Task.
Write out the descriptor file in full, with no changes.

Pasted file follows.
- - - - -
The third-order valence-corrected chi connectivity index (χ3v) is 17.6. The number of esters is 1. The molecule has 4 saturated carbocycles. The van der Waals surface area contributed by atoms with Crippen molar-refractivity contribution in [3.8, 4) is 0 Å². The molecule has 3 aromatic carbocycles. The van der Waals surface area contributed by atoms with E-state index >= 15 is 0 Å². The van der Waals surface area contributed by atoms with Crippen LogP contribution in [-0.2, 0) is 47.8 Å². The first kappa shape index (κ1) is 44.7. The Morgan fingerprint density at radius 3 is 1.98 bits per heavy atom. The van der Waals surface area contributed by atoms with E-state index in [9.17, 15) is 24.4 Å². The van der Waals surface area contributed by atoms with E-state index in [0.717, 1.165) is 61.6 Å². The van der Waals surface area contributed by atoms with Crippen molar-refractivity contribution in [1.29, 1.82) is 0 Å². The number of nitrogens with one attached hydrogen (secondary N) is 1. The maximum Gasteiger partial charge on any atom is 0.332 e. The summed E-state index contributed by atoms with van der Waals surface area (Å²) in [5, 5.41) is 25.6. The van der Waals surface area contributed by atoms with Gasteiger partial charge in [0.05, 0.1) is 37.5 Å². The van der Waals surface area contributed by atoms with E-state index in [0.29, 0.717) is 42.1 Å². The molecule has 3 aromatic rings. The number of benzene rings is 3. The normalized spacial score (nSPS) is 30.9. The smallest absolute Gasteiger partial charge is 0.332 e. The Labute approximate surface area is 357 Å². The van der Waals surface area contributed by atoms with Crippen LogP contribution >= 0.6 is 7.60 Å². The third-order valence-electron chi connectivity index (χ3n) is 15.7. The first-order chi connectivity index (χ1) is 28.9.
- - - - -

The third-order valence-corrected chi connectivity index (χ3v) is 17.6. The number of esters is 1. The molecule has 4 saturated carbocycles. The van der Waals surface area contributed by atoms with Crippen molar-refractivity contribution in [3.8, 4) is 0 Å². The molecule has 3 aromatic carbocycles. The van der Waals surface area contributed by atoms with E-state index >= 15 is 0 Å². The van der Waals surface area contributed by atoms with Crippen LogP contribution in [-0.2, 0) is 47.8 Å². The first kappa shape index (κ1) is 44.7. The Morgan fingerprint density at radius 3 is 1.98 bits per heavy atom. The van der Waals surface area contributed by atoms with E-state index in [9.17, 15) is 24.4 Å². The van der Waals surface area contributed by atoms with E-state index in [0.717, 1.165) is 61.6 Å². The van der Waals surface area contributed by atoms with Crippen molar-refractivity contribution in [1.29, 1.82) is 0 Å². The number of nitrogens with one attached hydrogen (secondary N) is 1. The maximum Gasteiger partial charge on any atom is 0.332 e. The summed E-state index contributed by atoms with van der Waals surface area (Å²) in [5, 5.41) is 25.6. The van der Waals surface area contributed by atoms with Gasteiger partial charge in [0.05, 0.1) is 37.5 Å². The van der Waals surface area contributed by atoms with E-state index in [0.29, 0.717) is 42.1 Å². The molecule has 3 aromatic rings. The number of benzene rings is 3. The normalized spacial score (nSPS) is 30.9. The smallest absolute Gasteiger partial charge is 0.332 e. The Labute approximate surface area is 357 Å². The van der Waals surface area contributed by atoms with Crippen LogP contribution >= 0.6 is 7.60 Å². The third-order valence-electron chi connectivity index (χ3n) is 15.7. The first-order chi connectivity index (χ1) is 28.9.